I made this toward the end of July, back during my blueberry recipe frenzy. I was also going to the Farmers' Market every Friday morning and getting my weekly ration of goats' milk and making my own cheese from the milk.
Then, as has happened in the past, in August, I just wasn't going to the Farmers' Market. Not because I didn't want to, but because that's what seems to happen in August. Things get busy. Our gardens tend to get crazy in August, with some vegetables giving up the last of their fruit and others just starting. Green twines with green and every garden looks like a jungle instead of the carefully tended beds they had been earlier. And as the earlier part of the summer had been spent in a frenzy of primer and paint, closely followed by family and then more family, we find ourselves, as we do every year, rolling into August with a sort of desperation to cram in all the rest of the "summer" stuff we wanted to do.
As I'd written before, we went camping for part of a week, which was something we'd planned ahead of time. And we finally, FINALLY had the kids' birthday party – two days ago. Sliding into home under the glove, so to speak.
The other thing I wanted to say, too, before actually jumping into the body of this post, was that my original intent was to post this way at the other end of this month. Why? Because I've sort of started this little pattern (broken, now) of making my monthly banner out of a photo that I then use in the first post of that month. I don't know when I started doing that, and it's probably not even been that long. But when I created the banner for this month – and it's not a lizard or other reptile, for the record – I fully intended to post this Blueberry Goat Cheese Ice Cream recipe that day. (The banner is blueberry syrup, bubbling away on the stove.) But it was not to be. And I don't even remember why.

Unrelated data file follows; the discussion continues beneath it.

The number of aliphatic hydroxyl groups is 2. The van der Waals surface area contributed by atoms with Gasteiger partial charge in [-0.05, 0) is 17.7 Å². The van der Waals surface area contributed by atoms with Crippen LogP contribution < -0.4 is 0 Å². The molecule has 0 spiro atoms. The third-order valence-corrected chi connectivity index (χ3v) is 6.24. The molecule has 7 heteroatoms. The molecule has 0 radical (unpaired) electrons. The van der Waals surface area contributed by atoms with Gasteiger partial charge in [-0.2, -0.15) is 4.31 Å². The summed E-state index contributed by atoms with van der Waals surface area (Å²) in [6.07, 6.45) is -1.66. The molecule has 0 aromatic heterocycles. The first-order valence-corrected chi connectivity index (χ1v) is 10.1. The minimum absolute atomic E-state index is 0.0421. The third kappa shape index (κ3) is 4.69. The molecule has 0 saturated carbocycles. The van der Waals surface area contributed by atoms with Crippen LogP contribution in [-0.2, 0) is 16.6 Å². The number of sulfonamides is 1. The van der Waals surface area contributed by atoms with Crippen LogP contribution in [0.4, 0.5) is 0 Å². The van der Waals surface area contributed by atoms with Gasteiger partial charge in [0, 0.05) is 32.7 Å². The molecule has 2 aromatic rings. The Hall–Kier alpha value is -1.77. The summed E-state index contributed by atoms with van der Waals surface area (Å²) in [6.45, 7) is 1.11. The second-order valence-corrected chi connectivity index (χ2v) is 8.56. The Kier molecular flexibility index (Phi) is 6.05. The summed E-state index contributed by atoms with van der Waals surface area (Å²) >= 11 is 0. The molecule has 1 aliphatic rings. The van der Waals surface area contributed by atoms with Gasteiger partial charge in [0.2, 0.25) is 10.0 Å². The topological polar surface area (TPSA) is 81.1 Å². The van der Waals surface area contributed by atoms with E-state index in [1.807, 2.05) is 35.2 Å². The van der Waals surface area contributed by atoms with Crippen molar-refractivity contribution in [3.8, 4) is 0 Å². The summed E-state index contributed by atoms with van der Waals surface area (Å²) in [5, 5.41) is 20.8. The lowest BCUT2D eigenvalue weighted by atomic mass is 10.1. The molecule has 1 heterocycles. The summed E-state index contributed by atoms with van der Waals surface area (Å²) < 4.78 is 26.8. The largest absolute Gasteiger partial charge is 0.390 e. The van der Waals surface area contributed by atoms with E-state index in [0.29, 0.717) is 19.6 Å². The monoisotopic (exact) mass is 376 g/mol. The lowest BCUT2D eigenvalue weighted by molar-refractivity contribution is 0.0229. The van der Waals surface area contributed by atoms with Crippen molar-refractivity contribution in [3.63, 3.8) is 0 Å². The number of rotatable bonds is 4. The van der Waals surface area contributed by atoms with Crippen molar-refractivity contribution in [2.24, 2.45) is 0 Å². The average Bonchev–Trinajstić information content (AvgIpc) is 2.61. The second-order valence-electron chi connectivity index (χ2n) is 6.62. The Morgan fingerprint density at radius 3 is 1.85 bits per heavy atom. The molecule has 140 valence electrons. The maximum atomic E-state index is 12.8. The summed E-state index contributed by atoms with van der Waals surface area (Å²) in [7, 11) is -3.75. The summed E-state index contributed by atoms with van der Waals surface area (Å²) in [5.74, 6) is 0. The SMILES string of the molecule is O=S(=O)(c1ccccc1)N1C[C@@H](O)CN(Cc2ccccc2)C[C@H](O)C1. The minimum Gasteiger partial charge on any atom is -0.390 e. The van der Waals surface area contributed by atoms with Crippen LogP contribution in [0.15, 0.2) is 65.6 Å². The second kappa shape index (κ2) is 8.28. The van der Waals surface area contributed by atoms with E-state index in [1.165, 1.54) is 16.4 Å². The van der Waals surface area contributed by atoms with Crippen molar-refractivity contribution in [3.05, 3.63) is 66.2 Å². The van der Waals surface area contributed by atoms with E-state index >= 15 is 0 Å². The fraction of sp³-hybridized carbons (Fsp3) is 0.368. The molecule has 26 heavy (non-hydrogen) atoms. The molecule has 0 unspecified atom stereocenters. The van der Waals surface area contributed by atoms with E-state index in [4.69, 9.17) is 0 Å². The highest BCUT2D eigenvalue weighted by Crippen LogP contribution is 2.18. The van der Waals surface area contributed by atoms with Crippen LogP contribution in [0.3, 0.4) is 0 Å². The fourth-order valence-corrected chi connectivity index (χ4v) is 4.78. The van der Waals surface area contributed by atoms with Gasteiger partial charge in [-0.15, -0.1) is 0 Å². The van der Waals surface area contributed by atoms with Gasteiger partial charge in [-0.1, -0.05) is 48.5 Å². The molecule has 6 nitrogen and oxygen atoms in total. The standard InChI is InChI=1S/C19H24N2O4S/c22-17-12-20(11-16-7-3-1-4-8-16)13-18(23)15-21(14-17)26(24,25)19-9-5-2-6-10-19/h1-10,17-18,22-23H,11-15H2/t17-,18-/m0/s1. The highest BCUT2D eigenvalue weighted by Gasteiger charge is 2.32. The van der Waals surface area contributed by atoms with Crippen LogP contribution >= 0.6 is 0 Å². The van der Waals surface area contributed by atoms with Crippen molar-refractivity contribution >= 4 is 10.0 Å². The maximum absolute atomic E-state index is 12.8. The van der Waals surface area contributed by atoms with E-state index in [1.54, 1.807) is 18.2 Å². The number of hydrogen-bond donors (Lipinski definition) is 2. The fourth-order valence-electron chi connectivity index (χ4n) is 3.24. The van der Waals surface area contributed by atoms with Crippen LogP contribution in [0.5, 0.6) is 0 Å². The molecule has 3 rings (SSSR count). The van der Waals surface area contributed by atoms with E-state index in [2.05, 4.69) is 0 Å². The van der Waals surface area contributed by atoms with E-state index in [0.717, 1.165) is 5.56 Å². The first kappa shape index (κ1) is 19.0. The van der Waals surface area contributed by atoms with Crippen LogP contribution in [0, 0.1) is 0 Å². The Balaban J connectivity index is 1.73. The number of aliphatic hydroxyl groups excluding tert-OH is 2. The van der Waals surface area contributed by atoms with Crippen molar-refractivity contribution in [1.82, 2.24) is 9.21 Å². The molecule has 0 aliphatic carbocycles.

There you have it.
Not sure what "it" is that you have…but…there…it…is. If you want it.
Back to the ice cream.
Like I said, in July I was busy with blueberries and goat cheese. I combined the two in a pizza recipe, which I really, really liked. And it just seemed to me that I should make ice cream with the goats' milk that I had…and hmmm…there are cheesecake flavors of ice cream, and that's yummy…so…goat cheese ice cream should be yummy too, right? And, by extension, blueberry goat cheese ice cream should be EVEN YUMMIER.
So first, I wanted a goats' milk ice cream. Or – no, I actually wanted a goat cheese ice cream recipe. I probably could wing it, I figured, but I just wanted to take a peek at what someone else had done. Someone like…like this fellow. The Ice Cream Fellow.